For journalists, it’s a useful wake-up call. Amid everything else going on in the world, leaders might excuse themselves for moving climate to the backburner, but the press has no obligation to let them, much less to follow suit. Instead, in recent months, news outlets have trended troublingly towards old form: While other crises are rightly met with an all-hands-on-deck approach, coverage of the climate crisis, by comparison, continues to lag.
The good news is that the Guardian’s exposé opens wide doors to news outlets who would advance the story. With these new “carbon bombs” as direct evidence of leaders’ failures to get serious on climate, how they square the projects with their climate promises should be a daily question for government officials. Every year, world governments subsidize the fossil-fuel industry to the tune of some $500 billion. (A recent International Monetary Fund tally, which factored in the health and environmental costs of fossil fuels, pegged the total much higher, at $5.9 trillion.) With the International Energy Agency estimating governments need to boost clean energy spending to at least $4 trillion annually by 2030 in order to set a course for net zero, how can any politician stand behind spending priorities so far out of whack? Journalists might also situate the new “carbon bombs” in a local context. For example, are the communities in the vicinity of the projects aware of the death sentence they carry for the world’s climate?
Notably, it’s the US that is home to the most potential new emissions identified by the Guardian; twenty-two drilling and fracking operations—in the Gulf of Mexico, the southwestern Permian Basin, Colorado, and elsewhere—will account for one-fifth of emissions from the new projects, equivalent to nearly four times the world’s current annual emissions. Of course, it’s also the US, along with other Western countries the Guardian calls out (Canada, Australia, the UK), that routinely portrays itself as a climate leader on the world stage—a narrative that receives less scrutiny than it should.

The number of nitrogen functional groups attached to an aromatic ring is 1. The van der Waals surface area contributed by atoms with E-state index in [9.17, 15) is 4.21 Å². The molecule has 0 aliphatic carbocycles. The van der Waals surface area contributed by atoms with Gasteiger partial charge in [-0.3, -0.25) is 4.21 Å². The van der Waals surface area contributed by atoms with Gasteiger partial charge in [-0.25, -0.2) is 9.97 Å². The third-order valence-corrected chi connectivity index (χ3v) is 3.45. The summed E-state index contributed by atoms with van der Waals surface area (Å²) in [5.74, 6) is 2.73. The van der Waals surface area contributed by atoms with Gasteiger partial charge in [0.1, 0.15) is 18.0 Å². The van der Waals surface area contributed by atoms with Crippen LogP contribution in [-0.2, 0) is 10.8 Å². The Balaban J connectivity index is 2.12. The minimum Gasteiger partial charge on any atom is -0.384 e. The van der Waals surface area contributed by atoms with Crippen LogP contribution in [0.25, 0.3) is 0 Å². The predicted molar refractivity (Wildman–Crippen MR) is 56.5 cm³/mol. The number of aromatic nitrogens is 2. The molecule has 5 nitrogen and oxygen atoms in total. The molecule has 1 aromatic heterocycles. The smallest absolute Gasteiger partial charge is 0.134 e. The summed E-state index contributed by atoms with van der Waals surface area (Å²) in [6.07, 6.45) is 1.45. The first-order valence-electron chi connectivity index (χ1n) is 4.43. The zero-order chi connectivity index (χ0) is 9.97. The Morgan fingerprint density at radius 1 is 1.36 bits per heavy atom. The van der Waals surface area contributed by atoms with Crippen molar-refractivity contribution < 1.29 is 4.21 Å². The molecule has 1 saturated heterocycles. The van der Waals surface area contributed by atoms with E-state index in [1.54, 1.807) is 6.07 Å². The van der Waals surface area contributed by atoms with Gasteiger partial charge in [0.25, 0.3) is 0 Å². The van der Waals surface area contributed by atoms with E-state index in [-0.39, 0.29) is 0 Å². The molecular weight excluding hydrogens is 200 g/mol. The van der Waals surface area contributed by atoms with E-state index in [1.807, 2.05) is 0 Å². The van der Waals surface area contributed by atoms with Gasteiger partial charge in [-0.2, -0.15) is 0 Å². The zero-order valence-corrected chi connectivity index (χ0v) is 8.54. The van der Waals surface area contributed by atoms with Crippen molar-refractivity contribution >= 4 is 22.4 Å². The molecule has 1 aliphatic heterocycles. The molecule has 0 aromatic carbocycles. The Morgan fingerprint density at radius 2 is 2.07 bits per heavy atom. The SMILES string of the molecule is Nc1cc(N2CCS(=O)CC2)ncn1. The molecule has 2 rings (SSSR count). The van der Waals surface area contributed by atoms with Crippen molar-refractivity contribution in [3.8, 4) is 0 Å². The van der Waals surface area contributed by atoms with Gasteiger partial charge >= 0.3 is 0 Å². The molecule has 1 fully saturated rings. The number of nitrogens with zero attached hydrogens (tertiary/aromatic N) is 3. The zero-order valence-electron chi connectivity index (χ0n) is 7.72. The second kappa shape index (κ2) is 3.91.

Amid the pandemic and war in Ukraine, governments around the world have shown that they can act quickly and at scale when they want to. News organizations have done likewise—and, what’s more, have demonstrated an ability to keep up with more than one global crisis at a time. On climate, then, the question clearly is not one of ability but of attention and will.
When he spoke Monday in Glasgow, Sharma warned that failure by governments to ultimately deliver on COP26 promises would amount to “an act of monstrous self-harm.” As much might be said for journalists, in this case, if we fail to hold feet to the fire. Six months from now, leaders will meet again, in Sharm el-Sheikh, Egypt, for COP27. They’ve pledged to muster stronger climate action plans than were brought to the table last year, which is partly why Glasgow attendees could claim to have “kept 1.5 alive.” Those plans are in the works now, not later, making now the time for journalists to shine a light. If the Guardian’s reporting is any indication, we all have a long way to go.
Andrew McCormick is CCNow’s deputy director and an independent journalist in Washington, D.C. His work has appeared in The New York Times, The Atlantic, The Nation, and Columbia Journalism Review, among other publications. Follow him on Twitter @AndrewMcCormck.